How do you get to Sesame Street? Design your own major in puppetry and take it to your dream career in Broadway’s Winnie the Pooh, on Sesame Workshop—and even on a Super Bowl commercial featuring Cookie Monster.
In 2018, Sebastiano Ricci ‘20 started a self-designed interdisciplinary major focusing on puppetry arts. He now has a hand in, literally, some of the best-known puppet characters in the world, working with Sesame Workshop and others in the entertainment world.
He’s been onstage in New York City and Chicago bringing to life characters and puppets from Disney’s Winnie the Pooh, helped in the performance of major and minor characters on Sesame Street, and in a Super Bowl ad, and—one of his personal favorite milestones—performed on Sesame Street’s float in the Macy’s Thanksgiving Day parade.
“It’s hard to put into words how much it meant to me—going 40 blocks through the heart of New York City, peeking out the window to see thousands and thousands of people, shouting out our characters’ names,” Ricci said. “That was the largest group I’ve performed for to date and, of course, there’s a huge television audience as well. It’s something I’ve wanted to do since I was a kid.”
Ricci has single-mindedly made his dream of a career in the industry come closer to reality, first building puppets at his family’s home in Franklin Square, New York, starting a YouTube channel and Instagram account featuring his work, and networking in the professional world. He used his years at Adelphi to explore his interests, hone skills and be ready for the next steps.
A Puppeteer’s Dream, Advanced at Adelphi
Ricci credits many in the Adelphi family for supporting him along the way: in particular, John McDermott, associate professor of theater; John Drew, associate professor of communications; and Christopher Saucedo, professor of art and art history.
“They were very supportive, taking me under their wing, showing me their knowledge and how I could incorporate that into what I want to do,” Ricci said. “For example, I learned about art and sculpture with Professor Saucedo and understood how I could incorporate that into my work building puppets. With professors McDermott and Drew, I saw how puppets can work on the stage and in film and TV.”
His advice to students? “I highly recommend interdisciplinary study—and if it makes sense, design your own major.”
Ricci was also supported by Department of Communications technical director John Furtado in scheduling his studies—he double majored in puppet arts (self-designed) and digital media production—and Cory Poccia ’04, an adjunct faculty member in communications and founder of Mainstream Entertainment Group, who gave Ricci work as a film editor while he was getting started in the world of puppetry. “It was a great experience,” Ricci said. “Much-needed financial support, but he was so understanding and told me up front that the work shouldn’t stand in the way of any puppetry jobs that come along.”
A major break came when Ricci got a gig with Rockefeller Productions in February 2021, initially as a puppet builder. He then auditioned and was cast in a new stage production of Winnie the Pooh.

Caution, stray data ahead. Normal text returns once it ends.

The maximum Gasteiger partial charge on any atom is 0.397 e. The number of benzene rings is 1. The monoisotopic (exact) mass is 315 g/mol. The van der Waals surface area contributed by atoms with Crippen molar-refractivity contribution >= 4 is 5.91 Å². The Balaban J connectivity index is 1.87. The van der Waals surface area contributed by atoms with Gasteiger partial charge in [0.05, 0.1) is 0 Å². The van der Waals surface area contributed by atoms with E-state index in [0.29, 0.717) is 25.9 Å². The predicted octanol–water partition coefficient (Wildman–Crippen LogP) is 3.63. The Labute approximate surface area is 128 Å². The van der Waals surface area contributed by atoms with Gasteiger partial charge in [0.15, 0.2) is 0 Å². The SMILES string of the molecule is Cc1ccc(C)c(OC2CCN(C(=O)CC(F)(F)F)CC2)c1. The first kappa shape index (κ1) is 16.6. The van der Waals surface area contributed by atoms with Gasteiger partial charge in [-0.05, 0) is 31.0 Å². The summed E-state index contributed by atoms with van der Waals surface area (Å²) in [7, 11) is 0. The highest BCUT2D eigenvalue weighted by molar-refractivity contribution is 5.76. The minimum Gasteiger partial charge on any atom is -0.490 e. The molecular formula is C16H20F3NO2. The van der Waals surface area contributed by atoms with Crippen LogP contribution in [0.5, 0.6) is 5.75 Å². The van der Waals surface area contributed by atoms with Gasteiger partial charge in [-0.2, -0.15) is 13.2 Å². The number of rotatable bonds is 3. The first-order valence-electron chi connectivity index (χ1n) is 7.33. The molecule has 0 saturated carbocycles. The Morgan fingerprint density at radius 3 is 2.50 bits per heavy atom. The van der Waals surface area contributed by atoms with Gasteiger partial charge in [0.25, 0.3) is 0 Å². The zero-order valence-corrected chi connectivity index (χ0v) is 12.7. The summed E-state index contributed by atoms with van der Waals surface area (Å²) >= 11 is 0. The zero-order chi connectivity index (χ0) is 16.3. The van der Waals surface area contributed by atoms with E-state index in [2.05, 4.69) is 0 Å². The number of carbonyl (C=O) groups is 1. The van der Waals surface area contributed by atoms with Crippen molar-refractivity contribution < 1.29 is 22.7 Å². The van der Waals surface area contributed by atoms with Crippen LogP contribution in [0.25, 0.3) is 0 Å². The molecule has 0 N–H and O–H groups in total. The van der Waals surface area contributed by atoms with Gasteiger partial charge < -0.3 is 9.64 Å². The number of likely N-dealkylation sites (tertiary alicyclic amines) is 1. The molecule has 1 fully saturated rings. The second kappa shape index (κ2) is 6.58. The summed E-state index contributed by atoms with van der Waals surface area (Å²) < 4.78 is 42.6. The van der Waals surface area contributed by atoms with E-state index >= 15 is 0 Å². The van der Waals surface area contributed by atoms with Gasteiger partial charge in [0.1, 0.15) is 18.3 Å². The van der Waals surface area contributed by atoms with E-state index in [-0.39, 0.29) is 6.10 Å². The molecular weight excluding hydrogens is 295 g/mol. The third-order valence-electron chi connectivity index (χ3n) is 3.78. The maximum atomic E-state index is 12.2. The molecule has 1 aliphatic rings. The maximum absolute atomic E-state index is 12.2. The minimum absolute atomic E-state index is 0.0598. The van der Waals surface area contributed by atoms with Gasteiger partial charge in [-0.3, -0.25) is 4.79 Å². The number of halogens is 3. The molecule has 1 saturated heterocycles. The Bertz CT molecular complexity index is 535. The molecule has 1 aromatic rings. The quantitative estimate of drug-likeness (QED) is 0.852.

“I was a little hesitant to audition because, believe it or not, I had stage fright! “he recalled.” I built some of the puppets used in the show, performed as Tigger and Eeyore, which was a blast. And I was a puppet wrangler, cleaning and taking care of the puppets and repaired them if anything was broken. And then I became the puppet captain, whose job it is to teach puppetry to the other cast members.”
The show ran off-Broadway in New York and then had a run in Chicago and another back in New York. As it was ending, Ricci got an invitation from the lead Muppet performers with Sesame Workshop to participate in its mentorship program. “Among other things, we get to perform small parts on the show. Basically, they’re training the next generation of puppeteers for Sesame Street, and I’m honored to be part of that group of very talented folks.”
Pulling a Few Strings—and Working on a Super Bowl Ad
A native Long Islander who now lives in Manhattan, Ricci is also working at Swedish Cottage Marionette Theatre, located on the west side of Central Park. He discovered a love for marionette puppetry, different from what’s seen on Sesame Street or in shows such as Winnie the Pooh. “We’re 10 feet up in the air working the puppets below.” The group is staging an adaptation of Sleeping Beauty called Wake Up, Daisy through June.
At Sesame Workshop, Ricci is doing background work, assisting performers—for example, being a right hand for a puppet, as some take more than one person—playing minor characters in the background, taking on small roles—a talking banana, a dog and a little robin on a spinoff show on HBO Max called My Sesame Street Friends. He’s also been a background singer on Sesame Street and worked on a PBS Kids show called Donkey Hodie, a spinoff of Mister Rogers’ Neighborhood.
The work also got him a last-minute gig helping with the appearance of Cookie Monster in a Super Bowl ad, “Snackin’ with the Stars,” that also featured, among others, Sylvester Stallone, Kate Hudson, Liam Neeson and Jay Leno.
“It was super cool,” Ricci deadpanned.